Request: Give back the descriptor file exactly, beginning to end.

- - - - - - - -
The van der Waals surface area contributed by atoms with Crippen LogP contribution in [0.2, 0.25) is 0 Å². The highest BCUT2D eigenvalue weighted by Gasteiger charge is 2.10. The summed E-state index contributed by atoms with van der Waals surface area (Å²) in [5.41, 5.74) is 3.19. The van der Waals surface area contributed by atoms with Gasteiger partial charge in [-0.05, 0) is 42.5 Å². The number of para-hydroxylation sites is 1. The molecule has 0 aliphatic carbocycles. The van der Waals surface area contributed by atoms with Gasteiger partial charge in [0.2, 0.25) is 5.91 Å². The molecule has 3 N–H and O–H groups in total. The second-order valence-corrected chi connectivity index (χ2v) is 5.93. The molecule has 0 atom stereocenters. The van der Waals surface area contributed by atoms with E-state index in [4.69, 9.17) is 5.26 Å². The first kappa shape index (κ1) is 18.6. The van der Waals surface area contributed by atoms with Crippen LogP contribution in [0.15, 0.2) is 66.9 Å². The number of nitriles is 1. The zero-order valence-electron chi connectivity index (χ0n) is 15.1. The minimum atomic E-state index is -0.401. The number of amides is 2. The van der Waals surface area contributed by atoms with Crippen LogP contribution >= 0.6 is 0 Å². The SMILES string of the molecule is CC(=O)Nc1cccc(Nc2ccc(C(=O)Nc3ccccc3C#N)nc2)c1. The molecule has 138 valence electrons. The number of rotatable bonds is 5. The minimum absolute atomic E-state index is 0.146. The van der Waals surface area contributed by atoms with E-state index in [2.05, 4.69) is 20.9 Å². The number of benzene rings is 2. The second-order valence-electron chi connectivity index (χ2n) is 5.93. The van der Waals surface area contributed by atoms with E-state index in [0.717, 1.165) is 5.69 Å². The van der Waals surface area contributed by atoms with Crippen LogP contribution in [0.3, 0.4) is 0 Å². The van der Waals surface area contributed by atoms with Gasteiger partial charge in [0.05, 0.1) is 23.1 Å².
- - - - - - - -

The van der Waals surface area contributed by atoms with Crippen LogP contribution in [0.2, 0.25) is 0 Å². The highest BCUT2D eigenvalue weighted by Gasteiger charge is 2.10. The summed E-state index contributed by atoms with van der Waals surface area (Å²) in [5.41, 5.74) is 3.19. The van der Waals surface area contributed by atoms with Gasteiger partial charge in [-0.05, 0) is 42.5 Å². The number of para-hydroxylation sites is 1. The molecule has 0 aliphatic carbocycles. The van der Waals surface area contributed by atoms with Gasteiger partial charge in [0.2, 0.25) is 5.91 Å². The molecule has 3 N–H and O–H groups in total. The second-order valence-corrected chi connectivity index (χ2v) is 5.93. The molecule has 0 atom stereocenters. The van der Waals surface area contributed by atoms with E-state index in [4.69, 9.17) is 5.26 Å². The first kappa shape index (κ1) is 18.6. The van der Waals surface area contributed by atoms with Crippen LogP contribution in [0.15, 0.2) is 66.9 Å². The number of nitriles is 1. The zero-order valence-electron chi connectivity index (χ0n) is 15.1. The minimum atomic E-state index is -0.401. The number of amides is 2. The van der Waals surface area contributed by atoms with Crippen LogP contribution >= 0.6 is 0 Å². The SMILES string of the molecule is CC(=O)Nc1cccc(Nc2ccc(C(=O)Nc3ccccc3C#N)nc2)c1. The molecule has 138 valence electrons. The number of rotatable bonds is 5. The minimum absolute atomic E-state index is 0.146. The van der Waals surface area contributed by atoms with E-state index in [2.05, 4.69) is 20.9 Å². The number of benzene rings is 2. The second-order valence-electron chi connectivity index (χ2n) is 5.93. The van der Waals surface area contributed by atoms with E-state index in [0.717, 1.165) is 5.69 Å². The van der Waals surface area contributed by atoms with Crippen LogP contribution in [0.3, 0.4) is 0 Å². The van der Waals surface area contributed by atoms with Gasteiger partial charge in [0.05, 0.1) is 23.1 Å².